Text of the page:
Instead I have found that section 8 of the ofcom broadcasting code is more relevant. This section focuses on privacy and is important. This is because a documentary may look into peoples private life (this is what they consider to be private whether work, leisure, or anthing else for that matter). This must be taken into consideration and respected by the documentary.

8.1 Any infringement of privacy in programmes, or in connection with
obtaining material included in programmes, must be warranted.
8.2 Information which discloses the location of a person’s home or family should
not be revealed without permission, unless it is warranted.
8.3 When people are caught up in events which are covered by the news they still
have a right to privacy in both the making and the broadcast of a programme,
unless it is warranted to infringe it. This applies both to the time when these
events are taking place and to any later programmes that revisit those events.
8.4 Broadcasters should ensure that words, images or actions filmed or recorded
in, or broadcast from, a public place, are not so private that prior consent is
required before broadcast from the individual or organisation concerned,
unless broadcasting without their consent is warranted.

Wednesday, 7 April 2010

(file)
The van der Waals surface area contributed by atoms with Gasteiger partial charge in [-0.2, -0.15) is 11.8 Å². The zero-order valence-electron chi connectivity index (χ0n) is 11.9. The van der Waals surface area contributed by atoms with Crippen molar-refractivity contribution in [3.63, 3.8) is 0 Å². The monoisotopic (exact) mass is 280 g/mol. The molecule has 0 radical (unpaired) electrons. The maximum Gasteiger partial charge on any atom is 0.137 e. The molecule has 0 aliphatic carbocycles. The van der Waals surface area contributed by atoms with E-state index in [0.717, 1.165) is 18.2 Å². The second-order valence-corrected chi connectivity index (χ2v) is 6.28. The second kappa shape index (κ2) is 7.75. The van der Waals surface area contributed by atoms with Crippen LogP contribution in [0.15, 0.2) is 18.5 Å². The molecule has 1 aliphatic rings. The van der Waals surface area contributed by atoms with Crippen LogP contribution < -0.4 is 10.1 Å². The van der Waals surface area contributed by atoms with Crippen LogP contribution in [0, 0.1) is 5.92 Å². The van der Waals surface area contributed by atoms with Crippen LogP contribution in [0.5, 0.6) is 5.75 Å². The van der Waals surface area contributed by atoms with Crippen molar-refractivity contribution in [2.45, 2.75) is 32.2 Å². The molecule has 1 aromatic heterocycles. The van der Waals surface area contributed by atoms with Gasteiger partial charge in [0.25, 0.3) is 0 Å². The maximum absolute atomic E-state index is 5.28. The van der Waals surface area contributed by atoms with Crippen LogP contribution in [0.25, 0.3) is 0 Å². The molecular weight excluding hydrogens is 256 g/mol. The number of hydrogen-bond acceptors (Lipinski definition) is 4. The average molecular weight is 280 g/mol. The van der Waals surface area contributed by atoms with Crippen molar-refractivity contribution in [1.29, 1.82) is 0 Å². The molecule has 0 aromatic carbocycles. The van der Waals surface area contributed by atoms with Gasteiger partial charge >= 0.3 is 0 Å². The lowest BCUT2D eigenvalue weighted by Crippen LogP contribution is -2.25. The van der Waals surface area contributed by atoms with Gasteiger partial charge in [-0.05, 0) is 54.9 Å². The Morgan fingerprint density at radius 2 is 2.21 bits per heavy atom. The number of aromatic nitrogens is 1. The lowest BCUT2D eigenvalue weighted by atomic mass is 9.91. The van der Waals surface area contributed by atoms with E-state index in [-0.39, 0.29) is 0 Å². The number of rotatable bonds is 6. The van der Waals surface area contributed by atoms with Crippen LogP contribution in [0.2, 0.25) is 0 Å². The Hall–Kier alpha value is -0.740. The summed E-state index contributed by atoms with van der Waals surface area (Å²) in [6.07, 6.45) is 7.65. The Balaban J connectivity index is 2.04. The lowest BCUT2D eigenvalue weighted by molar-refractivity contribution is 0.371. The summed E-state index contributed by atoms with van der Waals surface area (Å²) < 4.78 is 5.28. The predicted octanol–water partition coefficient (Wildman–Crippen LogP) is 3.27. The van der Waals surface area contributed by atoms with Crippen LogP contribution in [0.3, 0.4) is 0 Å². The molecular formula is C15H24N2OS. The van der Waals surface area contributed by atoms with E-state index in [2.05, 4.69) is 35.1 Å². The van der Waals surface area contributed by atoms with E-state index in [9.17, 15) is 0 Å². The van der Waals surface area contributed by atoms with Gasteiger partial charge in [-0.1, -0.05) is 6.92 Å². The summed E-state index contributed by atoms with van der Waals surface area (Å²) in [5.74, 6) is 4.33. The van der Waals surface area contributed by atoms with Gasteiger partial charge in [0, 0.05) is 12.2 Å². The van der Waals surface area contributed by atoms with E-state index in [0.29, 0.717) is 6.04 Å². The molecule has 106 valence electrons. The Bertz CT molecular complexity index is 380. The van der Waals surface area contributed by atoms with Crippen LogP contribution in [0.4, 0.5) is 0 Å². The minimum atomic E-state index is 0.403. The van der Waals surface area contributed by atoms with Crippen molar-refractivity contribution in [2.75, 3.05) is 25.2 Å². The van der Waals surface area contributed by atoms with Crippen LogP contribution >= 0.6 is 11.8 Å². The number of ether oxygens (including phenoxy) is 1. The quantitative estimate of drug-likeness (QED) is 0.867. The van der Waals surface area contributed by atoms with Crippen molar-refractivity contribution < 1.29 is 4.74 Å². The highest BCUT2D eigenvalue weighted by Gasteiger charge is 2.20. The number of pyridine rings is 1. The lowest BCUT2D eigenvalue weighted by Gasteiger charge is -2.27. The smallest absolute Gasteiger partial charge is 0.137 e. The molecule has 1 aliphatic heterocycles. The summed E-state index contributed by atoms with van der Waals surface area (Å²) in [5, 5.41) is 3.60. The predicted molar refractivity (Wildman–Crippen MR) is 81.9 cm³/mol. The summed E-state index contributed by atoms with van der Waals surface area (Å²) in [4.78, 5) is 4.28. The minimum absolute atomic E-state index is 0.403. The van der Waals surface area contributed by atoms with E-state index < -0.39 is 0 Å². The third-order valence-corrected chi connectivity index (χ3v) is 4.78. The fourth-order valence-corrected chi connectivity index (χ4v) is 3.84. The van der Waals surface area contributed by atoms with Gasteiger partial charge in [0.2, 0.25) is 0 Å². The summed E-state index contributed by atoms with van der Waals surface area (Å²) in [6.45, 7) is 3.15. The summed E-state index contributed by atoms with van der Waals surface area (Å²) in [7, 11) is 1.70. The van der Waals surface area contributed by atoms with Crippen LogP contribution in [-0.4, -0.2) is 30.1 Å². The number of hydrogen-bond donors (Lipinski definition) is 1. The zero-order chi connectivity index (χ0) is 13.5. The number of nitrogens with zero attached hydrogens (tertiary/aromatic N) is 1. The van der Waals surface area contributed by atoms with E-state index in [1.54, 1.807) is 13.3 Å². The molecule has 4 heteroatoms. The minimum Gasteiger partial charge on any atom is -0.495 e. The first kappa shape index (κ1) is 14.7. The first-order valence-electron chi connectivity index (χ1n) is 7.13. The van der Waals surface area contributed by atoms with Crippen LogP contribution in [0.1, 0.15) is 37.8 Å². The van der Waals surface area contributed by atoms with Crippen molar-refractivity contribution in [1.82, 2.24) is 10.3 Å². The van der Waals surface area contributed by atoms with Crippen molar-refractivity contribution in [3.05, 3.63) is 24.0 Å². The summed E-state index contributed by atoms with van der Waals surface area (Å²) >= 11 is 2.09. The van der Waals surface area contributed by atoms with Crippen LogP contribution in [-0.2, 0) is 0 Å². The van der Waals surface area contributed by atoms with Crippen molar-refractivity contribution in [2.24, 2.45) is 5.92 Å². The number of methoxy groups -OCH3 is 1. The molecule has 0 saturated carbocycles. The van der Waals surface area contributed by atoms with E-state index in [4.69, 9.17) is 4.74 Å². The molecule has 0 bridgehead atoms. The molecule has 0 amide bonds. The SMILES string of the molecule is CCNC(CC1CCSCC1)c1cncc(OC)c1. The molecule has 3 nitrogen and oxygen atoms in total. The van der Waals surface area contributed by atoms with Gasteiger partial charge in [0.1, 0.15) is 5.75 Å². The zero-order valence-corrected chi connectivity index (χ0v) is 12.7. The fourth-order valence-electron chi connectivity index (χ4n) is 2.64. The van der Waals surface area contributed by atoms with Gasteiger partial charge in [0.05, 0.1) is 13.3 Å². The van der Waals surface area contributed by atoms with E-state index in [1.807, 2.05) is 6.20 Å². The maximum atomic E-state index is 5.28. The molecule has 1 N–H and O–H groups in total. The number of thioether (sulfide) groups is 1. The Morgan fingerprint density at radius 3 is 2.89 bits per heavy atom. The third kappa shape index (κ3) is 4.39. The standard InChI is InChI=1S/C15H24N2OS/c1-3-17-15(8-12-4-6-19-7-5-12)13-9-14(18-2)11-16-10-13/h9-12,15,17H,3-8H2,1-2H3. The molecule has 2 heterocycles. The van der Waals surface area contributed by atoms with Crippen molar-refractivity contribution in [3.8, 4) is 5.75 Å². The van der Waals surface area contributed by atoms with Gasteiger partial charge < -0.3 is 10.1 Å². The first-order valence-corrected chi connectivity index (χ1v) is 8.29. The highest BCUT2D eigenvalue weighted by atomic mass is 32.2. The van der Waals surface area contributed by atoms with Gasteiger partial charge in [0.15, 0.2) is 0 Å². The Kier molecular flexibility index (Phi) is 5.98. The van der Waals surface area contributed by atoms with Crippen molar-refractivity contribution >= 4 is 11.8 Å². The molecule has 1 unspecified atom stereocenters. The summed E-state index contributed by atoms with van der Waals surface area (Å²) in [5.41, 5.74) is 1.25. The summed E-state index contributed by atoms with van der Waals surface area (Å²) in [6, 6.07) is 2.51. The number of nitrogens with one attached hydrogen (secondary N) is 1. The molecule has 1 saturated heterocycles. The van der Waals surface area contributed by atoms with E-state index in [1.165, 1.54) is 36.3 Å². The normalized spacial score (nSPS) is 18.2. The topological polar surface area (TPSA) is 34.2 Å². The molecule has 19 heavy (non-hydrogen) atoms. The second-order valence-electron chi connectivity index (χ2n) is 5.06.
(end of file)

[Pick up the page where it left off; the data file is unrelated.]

Are traditional crafts a current interest?

Traditional crafts have been part of our culture since the Dark Age’s and before but is it important in today’s society; does society care enough about its heritage?

I believe the answer is yes........or a least progressive yes. Recently there has been a rise in the publicity of certain crafts within British society. a few days ago the BBC published an article about some of the last craftsmen in the country who are fighting to save the trades

also the guardians John Henley has also created a disappearing acts series looking at a select few traditional crafts that are part of Britain’s cultural heritage. This series is on-going and gives a good account of each craft (though if some what short).

Last year the telegraph also published an article on Britain’s last master cooper Alastair Simms. this article explained that when he joined there hundreds of coopers practising their trade across Britain but due to shortage in materials and rise in use of metal barrels that there is only one last master in England. A sad fact when coopering is a trade that dates back to Britain’s roman roots.

What I also want to show is a crafts person known George Lailey. George Lailey was the last professional bowl turner in Britain from an unbroken chain of bowl turners before him spanning to over 4000 years. However George died in 1958 breaking the chain which in turn saw the extinction of bowl turning in Britain. If nothing is done to preserve traditional crafts then we face another generation of George Lailey’s and we stand to lose more than just bowls.